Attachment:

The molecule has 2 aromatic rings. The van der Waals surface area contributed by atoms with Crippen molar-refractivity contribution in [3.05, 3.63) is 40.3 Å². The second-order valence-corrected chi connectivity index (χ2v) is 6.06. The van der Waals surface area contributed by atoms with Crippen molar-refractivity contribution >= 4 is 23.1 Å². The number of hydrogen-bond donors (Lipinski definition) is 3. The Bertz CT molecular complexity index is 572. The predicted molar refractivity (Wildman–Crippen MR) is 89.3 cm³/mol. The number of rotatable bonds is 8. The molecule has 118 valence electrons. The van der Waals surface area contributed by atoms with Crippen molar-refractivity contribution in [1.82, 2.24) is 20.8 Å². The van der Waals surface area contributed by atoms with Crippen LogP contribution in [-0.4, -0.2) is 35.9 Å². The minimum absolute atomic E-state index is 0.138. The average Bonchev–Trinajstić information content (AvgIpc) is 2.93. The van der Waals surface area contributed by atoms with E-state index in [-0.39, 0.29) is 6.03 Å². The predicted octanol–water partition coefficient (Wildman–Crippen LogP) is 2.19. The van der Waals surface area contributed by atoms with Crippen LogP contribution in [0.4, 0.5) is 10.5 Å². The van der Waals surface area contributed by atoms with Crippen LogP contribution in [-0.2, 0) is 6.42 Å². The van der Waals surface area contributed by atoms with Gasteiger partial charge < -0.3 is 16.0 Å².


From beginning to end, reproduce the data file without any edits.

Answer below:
The molecule has 2 aromatic rings. The van der Waals surface area contributed by atoms with Crippen molar-refractivity contribution in [3.05, 3.63) is 40.3 Å². The second-order valence-corrected chi connectivity index (χ2v) is 6.06. The van der Waals surface area contributed by atoms with Crippen molar-refractivity contribution >= 4 is 23.1 Å². The number of hydrogen-bond donors (Lipinski definition) is 3. The Bertz CT molecular complexity index is 572. The predicted molar refractivity (Wildman–Crippen MR) is 89.3 cm³/mol. The number of rotatable bonds is 8. The molecule has 118 valence electrons. The van der Waals surface area contributed by atoms with Crippen molar-refractivity contribution in [1.82, 2.24) is 20.8 Å². The van der Waals surface area contributed by atoms with Crippen LogP contribution in [-0.4, -0.2) is 35.9 Å². The minimum absolute atomic E-state index is 0.138. The average Bonchev–Trinajstić information content (AvgIpc) is 2.93. The van der Waals surface area contributed by atoms with E-state index in [-0.39, 0.29) is 6.03 Å². The predicted octanol–water partition coefficient (Wildman–Crippen LogP) is 2.19. The van der Waals surface area contributed by atoms with Crippen LogP contribution in [0.4, 0.5) is 10.5 Å². The van der Waals surface area contributed by atoms with Crippen LogP contribution in [-0.2, 0) is 6.42 Å². The van der Waals surface area contributed by atoms with Gasteiger partial charge < -0.3 is 16.0 Å².